On the last kilometers before Mértola I suddenly saw a remarkable warning sign: beware of devils? Of bats? A bit further on there was a textual explanation: the animal head represents a Lynx. It turns out that Iberian lynxes have been reintroduced in this area in recent years. The life of one of those already ended under a car and local authorities apparently wanted to prevent further damage. Not that it kept the Portuguese drivers from speeding though.
Mértola used to be an important river port. Already in ancient times it was inhabited by Phoenicians, Carthaginians and Romans. They took advantage of its strategic hillside location on the navigable Guadiana River. It held this position when the Moors conquered the Iberian Peninsula in the 8th century. The Muslims built a castle and a mosque there. For a long time, Mértola was an independent Islamic empire that had to defend itself against Arab and Christian neighbors.
The mosque dates from the 12th century and later was converted into a Christian church, keeping its original architecture. I visited the town on a Sunday afternoon, unfortunately then (and on Mondays) the castle and the mosque-church are closed. There are also excavations to be seen from the Roman and Arab times. From behind the fence they looked very limited, there are a few fragments of mosaics which might be of interest.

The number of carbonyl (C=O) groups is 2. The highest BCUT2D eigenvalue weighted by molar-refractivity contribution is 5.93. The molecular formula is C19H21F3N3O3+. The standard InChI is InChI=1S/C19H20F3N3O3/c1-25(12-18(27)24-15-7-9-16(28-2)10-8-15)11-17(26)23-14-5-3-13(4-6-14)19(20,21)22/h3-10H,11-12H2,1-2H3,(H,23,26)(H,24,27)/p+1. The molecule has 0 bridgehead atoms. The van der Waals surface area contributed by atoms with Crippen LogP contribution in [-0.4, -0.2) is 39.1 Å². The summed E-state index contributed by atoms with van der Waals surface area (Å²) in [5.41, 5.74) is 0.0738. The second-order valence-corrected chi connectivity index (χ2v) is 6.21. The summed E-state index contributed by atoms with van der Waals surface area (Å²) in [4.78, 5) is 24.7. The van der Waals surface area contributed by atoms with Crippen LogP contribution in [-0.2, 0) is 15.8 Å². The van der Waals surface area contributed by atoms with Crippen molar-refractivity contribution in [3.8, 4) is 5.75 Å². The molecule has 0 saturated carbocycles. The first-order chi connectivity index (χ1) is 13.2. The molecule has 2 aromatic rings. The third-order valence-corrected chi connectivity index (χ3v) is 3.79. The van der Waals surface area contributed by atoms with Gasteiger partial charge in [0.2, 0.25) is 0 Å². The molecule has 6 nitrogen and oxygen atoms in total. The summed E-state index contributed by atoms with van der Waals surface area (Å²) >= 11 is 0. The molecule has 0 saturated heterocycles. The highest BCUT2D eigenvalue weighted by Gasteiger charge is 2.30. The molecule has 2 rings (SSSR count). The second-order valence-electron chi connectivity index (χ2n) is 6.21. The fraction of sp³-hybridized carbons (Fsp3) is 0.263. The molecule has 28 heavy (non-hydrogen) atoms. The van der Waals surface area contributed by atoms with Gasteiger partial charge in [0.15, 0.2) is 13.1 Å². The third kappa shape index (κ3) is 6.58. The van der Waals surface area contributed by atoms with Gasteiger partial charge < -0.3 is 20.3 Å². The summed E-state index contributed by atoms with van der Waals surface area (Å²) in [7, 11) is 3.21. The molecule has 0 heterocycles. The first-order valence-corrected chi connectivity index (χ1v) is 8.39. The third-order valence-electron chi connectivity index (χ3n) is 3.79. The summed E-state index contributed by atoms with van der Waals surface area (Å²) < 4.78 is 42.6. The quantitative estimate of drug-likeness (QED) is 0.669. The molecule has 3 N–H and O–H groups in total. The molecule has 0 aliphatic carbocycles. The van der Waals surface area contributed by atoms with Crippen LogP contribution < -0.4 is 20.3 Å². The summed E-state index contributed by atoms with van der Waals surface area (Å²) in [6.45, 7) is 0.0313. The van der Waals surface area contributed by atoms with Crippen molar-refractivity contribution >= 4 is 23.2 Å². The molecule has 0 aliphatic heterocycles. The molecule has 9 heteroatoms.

The area reputedly is also very good for hiking, but in mid-July when I visited it was much too hot for that. Even at 6pm, it still felt like walking into a suffocating blanket. I spent the afternoon at the pool of my hotel, from where I had a good view of life on and along the river. I saw a man walking his goats and a single speedboat raced across the water. Freight transport no longer seems to be using this river.
In the absence of other entertainment I joined 7 Portuguese at 10am the next morning to make a one hour boat trip on the river. That was of course much too late to see any activity of birds or anything else. But we did see a few overjoyed pigs that were allowed by their owner to dive into the river. The best thing about the trip on the river however was the approach to the town of Mértola, with its imposing castle that protrudes above everything. In earlier times, skippers must have really had the feeling that they arrived at an important place.
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2017 Added to Tentative List